For Garden Bloggers’ Bloom Day, September 2014, I am posting photos of my obedient plants blooming in my Virginia garden (Physostegia virginiana). I actually think of Thomas Jefferson when my obedient plants bloom in the fall. He grew these Native American perennials at Monticello which I learned when a friend pulled a clump from her garden for me to plant in my garden. In four years, the original plant has thrived and spread via rhizomes (underground stems) but only a few feet in the same garden bed. Not too much but just enough to provide extra plants to share and abundant flowers to cut for the office while leaving enough in the garden for color. My plants are in a garden strip that is partially under a crab apple tree and partially in full sun, both seem to be fine for this drought resistant, deer-resistant perennial.
The flowers, similar to snapdragons, attract butterflies and hummingbirds. If you twist the individual flowers back and forth, they stay in the new position for some time, hence the name “obedient.” Ever the scientist, I tried this and it worked but you have to wonder, how did the first person discover this and what was he or she doing fiddling with the flowers?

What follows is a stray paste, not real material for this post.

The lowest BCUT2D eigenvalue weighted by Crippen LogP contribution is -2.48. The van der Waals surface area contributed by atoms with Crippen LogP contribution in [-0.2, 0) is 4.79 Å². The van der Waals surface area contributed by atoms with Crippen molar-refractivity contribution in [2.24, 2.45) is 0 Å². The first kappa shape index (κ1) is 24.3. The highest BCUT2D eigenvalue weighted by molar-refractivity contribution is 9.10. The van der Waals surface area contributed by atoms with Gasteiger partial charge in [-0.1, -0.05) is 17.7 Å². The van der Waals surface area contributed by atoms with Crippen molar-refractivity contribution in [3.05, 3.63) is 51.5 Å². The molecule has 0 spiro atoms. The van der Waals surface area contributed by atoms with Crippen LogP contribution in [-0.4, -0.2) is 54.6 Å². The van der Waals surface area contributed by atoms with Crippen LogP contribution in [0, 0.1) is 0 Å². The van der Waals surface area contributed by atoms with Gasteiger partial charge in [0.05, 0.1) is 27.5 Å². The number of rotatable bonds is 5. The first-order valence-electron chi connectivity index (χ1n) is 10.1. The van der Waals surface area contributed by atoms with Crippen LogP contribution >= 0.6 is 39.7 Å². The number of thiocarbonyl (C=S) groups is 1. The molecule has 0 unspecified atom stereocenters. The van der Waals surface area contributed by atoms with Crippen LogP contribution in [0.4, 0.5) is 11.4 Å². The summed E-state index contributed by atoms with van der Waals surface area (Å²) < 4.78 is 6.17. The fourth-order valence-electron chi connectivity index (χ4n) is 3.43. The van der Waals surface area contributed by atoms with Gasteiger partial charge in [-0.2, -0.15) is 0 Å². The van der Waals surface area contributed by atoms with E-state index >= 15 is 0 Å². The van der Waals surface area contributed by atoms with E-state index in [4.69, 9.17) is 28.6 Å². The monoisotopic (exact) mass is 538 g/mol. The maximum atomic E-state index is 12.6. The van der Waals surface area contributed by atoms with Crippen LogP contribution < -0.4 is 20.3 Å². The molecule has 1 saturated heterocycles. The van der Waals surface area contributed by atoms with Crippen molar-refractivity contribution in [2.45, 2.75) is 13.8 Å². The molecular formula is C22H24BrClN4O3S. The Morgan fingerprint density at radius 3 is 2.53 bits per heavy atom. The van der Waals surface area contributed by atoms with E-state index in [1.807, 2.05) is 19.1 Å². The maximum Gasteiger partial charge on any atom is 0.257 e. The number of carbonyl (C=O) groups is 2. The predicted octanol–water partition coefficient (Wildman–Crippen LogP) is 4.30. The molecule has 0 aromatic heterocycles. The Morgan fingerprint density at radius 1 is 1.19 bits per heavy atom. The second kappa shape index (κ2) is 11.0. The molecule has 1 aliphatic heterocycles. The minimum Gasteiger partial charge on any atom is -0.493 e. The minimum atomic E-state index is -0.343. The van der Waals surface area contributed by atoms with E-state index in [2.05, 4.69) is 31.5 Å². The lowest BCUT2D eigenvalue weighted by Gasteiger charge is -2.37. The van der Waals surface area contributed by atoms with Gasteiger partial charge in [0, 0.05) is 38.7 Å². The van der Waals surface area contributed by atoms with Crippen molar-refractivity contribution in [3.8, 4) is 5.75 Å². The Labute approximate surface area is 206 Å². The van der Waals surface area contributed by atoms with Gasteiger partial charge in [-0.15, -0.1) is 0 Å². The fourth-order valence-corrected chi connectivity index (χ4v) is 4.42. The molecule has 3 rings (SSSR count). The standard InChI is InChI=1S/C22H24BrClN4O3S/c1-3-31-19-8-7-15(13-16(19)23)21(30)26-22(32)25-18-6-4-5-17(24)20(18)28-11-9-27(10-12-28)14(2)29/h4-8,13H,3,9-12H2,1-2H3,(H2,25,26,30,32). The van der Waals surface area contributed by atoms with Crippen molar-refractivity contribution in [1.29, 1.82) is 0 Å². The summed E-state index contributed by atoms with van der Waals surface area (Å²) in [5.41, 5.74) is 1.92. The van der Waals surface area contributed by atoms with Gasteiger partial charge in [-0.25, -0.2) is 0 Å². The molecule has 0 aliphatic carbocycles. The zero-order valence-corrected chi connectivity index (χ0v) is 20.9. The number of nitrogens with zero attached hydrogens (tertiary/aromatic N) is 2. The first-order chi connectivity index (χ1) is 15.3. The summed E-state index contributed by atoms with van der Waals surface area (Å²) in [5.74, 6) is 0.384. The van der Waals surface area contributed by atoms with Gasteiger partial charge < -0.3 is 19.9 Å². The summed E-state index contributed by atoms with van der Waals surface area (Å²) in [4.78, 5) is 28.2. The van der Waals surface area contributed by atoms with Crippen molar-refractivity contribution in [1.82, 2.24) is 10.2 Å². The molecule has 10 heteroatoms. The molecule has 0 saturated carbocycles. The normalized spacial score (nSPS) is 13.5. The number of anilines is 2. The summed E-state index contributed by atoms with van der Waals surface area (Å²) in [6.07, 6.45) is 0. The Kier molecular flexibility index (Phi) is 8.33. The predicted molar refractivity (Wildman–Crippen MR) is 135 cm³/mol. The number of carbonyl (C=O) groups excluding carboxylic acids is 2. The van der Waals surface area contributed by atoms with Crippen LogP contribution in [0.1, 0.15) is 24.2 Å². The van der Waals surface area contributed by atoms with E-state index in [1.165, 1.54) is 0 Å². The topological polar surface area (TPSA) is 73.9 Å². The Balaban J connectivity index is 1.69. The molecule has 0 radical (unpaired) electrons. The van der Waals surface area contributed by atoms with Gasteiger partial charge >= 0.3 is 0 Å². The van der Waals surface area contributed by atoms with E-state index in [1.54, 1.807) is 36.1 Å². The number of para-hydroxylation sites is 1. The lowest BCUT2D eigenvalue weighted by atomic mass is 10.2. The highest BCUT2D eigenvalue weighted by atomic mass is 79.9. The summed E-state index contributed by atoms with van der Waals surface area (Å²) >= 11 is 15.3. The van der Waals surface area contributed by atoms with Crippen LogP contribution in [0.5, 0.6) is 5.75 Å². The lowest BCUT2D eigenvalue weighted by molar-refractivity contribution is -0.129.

Still, I like obedient plant, its tall structure provide a wash of pink in the fall, when you least expect it. The flower stalks are great for cutting and putting in vases at the office, along with purple asters. I prefer the pink flowering variety, but there are obedient plants with white flowers (‘Alba’) and even green and white variegated leaves (‘Variegata’). If you read about obedient plants, you may notice the caveat about spreading but in my garden it is not invasive at all. In the spring, the emerging stems are easy to identify, they are square (a mint family characteristics) and green with chocolate brown, vertical strips. Being shallow-rooted, I can easily pull unwanted plants if I have to but could just as easily share with my gardening club. If unwanted growth is a concern, try ‘Miss Manners’ (white flowers) or ‘Pink Manners’ (pink flowers), both of which are known to maintain a clumping habit.